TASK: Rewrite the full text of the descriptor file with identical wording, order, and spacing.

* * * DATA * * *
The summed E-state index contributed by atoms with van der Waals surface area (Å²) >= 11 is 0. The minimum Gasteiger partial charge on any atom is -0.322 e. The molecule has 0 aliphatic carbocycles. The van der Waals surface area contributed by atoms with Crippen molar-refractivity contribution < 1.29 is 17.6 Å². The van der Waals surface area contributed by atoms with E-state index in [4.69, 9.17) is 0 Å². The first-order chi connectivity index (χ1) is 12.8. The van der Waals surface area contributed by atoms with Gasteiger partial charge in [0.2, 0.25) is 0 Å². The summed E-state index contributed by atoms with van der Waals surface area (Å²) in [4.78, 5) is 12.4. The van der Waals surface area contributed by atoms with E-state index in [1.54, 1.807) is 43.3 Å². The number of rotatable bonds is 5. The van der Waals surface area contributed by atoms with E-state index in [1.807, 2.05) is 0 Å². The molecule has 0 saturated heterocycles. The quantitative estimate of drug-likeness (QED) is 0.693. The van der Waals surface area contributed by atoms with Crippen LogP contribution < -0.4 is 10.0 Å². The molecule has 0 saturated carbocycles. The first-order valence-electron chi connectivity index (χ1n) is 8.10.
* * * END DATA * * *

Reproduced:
The summed E-state index contributed by atoms with van der Waals surface area (Å²) >= 11 is 0. The minimum Gasteiger partial charge on any atom is -0.322 e. The molecule has 0 aliphatic carbocycles. The van der Waals surface area contributed by atoms with Crippen molar-refractivity contribution < 1.29 is 17.6 Å². The van der Waals surface area contributed by atoms with E-state index in [4.69, 9.17) is 0 Å². The first-order chi connectivity index (χ1) is 12.8. The van der Waals surface area contributed by atoms with Gasteiger partial charge in [0.2, 0.25) is 0 Å². The summed E-state index contributed by atoms with van der Waals surface area (Å²) in [4.78, 5) is 12.4. The van der Waals surface area contributed by atoms with E-state index in [1.54, 1.807) is 43.3 Å². The number of rotatable bonds is 5. The van der Waals surface area contributed by atoms with E-state index in [1.807, 2.05) is 0 Å². The molecule has 0 saturated heterocycles. The quantitative estimate of drug-likeness (QED) is 0.693. The van der Waals surface area contributed by atoms with Crippen LogP contribution < -0.4 is 10.0 Å². The molecule has 0 saturated carbocycles. The first-order valence-electron chi connectivity index (χ1n) is 8.10.